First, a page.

The story seemed to take an age to really get going and as this is quite a big book, I toyed with the idea of giving up on it and moving onto something else.  However, I'm always hopeful that things will pick up and improve and I like to give every book a fair chance, so I carried on until the end.  But I just didn't enjoy it at all.  I do have a rocky relationship with Malorie Blackman's writing.  Some of her books I've thoroughly enjoyed and others have been more of a struggle to finish.  Sadly, 'Chasing the Stars' just wasn't for me, although I will still be looking out for other Shakespeare spin-offs in the future.   


Friday, 13 May 2016

Review: A Court of Mist and Fury - Sarah J. Maas

A Court of Mist and Fury by Sarah J. Maas, published by Bloomsbury on 3rd May 2016 

Goodreads synopsis:
Feyre survived Amarantha's clutches to return to the Spring Court - but at a steep cost. Though she now has the powers of the High Fae, her heart remains human, and it can't forget the terrible deeds she performed to save Tamlin's people.

Nor has Feyre forgotten her bargain with Rhysand, High Lord of the feared Night Court. As Feyre navigates its dark web of politics, passion, and dazzling power, a greater evil looms - and she might be key to stopping it. But only if she can harness her harrowing gifts, heal her fractured soul, and decide how she wishes to shape her future - and the future of a world cleaved in two.


Review:
‘A Court of Mist and Fury’ far exceeded all of my expectations. It literally blew my mind! From the second I picked it up and started reading, I was hooked. Nothing else existed but the world and the characters that Sarah J. Maas had created. I was torn between racing through the book in one feverish sprint and taking my time to savour each chapter and make it last as long as possible. In the end, I opted for the latter, although I had to use a lot of restraint not to stay up all night until I had got to the last page.

I honestly now find myself waiting for the release of a new Sarah J. Maas book with a sense of anticipation that can only be matched with waiting for Christmas Day to arrive. She is one of my absolute favourite authors and always on my auto-buy list.

This second instalment in the series, picks up the story with Feyre having been reunited with Tamlin and now back in the Spring Court. Although she and Tamlin are finally back together, she is struggling to cope with her experiences Under the Mountain. She is a different Feyre to the one we are used to. Her spirit has been extinguished and she is now compliant and yielding, unable to assert herself and bowing to the commands of others. It was interesting to see how she had been changed and how, although she was free from Amarantha’s grip, she still wasn’t free in the real sense of the word. Tamlin is determined to protect her against all costs but his iron grip on her, only serves to remind her of the imprisonment she previously suffered. I wasn’t really sure which direction Maas was going to take the story but I knew that it was going to include Rhysand and boy, did it! He turned out to be an integral part of the book and quickly became one of my favourite characters. I will admit that in ‘A Court of Roses and Thorns’, I wasn’t too sure about him. I saw him as a rival to Tamlin who I loved and some of his actions in the last book were slightly questionable. This time around, the reader really gets to know Rhys and what makes him who he is. He has had to shoulder a lot on his own and yet he has managed not to be broken in the process. He has his own demons to bear, but his mind is strong. I loved the fact that he treats Feyre like her own person and not someone to be kept safe in a box. He challenges her and pushes her and ultimately I feel that he makes her into a better version of herself. I don’t want to say too much about Rhys and Tamlin, for fear of giving anything away, but I do just want to say that all of my feelings about them were turned on their head and I ended up with very different emotions about them than when I started the book.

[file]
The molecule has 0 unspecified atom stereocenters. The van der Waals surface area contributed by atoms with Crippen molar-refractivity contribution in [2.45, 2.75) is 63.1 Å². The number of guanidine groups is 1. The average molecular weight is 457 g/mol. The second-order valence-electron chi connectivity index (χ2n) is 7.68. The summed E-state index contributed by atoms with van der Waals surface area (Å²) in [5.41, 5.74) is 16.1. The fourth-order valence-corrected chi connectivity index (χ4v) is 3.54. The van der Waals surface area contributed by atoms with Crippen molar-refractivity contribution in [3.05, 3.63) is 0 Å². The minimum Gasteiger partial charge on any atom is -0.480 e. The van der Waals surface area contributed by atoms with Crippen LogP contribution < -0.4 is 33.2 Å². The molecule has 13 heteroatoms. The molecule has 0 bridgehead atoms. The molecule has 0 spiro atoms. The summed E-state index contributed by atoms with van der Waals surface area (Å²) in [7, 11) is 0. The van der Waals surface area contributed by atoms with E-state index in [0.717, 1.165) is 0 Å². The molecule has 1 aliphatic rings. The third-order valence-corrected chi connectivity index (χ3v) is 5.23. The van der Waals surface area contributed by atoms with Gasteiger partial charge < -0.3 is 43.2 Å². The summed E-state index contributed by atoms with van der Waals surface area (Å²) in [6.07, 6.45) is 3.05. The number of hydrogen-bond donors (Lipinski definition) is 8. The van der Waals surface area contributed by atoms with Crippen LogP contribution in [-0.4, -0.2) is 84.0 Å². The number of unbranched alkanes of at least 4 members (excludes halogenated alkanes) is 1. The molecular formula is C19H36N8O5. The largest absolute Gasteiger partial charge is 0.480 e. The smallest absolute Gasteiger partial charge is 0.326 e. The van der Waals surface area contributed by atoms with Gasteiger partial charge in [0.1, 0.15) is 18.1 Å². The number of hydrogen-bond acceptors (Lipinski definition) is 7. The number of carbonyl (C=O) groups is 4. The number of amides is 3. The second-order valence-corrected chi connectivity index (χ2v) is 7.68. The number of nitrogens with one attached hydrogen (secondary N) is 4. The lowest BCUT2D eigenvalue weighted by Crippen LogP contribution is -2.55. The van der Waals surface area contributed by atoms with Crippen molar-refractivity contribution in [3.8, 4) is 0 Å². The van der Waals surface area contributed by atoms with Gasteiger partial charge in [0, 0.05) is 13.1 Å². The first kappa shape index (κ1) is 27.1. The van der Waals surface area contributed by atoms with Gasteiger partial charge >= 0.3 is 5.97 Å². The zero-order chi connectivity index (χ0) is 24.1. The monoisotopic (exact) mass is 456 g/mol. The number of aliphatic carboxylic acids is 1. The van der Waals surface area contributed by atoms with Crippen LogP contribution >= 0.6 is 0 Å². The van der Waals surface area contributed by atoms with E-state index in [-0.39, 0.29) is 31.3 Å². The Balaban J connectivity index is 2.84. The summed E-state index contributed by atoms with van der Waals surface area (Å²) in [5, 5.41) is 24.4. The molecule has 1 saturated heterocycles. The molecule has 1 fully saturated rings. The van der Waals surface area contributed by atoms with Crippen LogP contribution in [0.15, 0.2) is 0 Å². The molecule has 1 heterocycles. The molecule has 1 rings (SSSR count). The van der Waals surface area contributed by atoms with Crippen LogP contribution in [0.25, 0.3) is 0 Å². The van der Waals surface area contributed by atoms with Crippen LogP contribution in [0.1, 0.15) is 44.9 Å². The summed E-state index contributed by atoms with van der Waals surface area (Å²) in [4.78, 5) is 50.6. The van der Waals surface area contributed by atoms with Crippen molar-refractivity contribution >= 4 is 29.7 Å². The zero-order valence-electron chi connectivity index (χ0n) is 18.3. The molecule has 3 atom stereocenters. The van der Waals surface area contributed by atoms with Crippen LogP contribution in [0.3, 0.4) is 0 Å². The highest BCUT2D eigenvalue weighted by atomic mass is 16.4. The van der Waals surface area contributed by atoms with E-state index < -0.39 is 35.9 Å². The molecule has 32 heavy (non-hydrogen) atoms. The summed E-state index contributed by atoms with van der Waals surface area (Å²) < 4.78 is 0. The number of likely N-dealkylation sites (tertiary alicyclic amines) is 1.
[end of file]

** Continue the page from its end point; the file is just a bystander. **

There are some fantastic secondary characters that are introduced into the series too. Rhys’s inner circle were all interesting and unique figures. I really liked Mor and Cassian swiftly became a firm favourite too. Sarah J Maas’s characterisations are always spot on and the characters in this book are no exception. She writes them in such a way that they come alive from the page and allow you to really connect with them and experience everything alongside them.

The plot is typically brilliant with enough pulse-pounding moments to keep you well and truly on the edge of your seat. There is action and danger and suspense and a good pace to the story with some lighter moments of relief to balance out the story. There isn’t as much romance as in the previous book, but that’s okay because what we get instead is a slow burning flame which grows steadily stronger as the story progresses. You won’t be disappointed.

I can’t heap enough praise on ‘A Court of Mist and Fury’. It is a stunning read and I enjoyed every second of it. I was shocked and stunned by the ending and I don’t know how I’ll be able to bear the wait until the next installment. I need it NOW!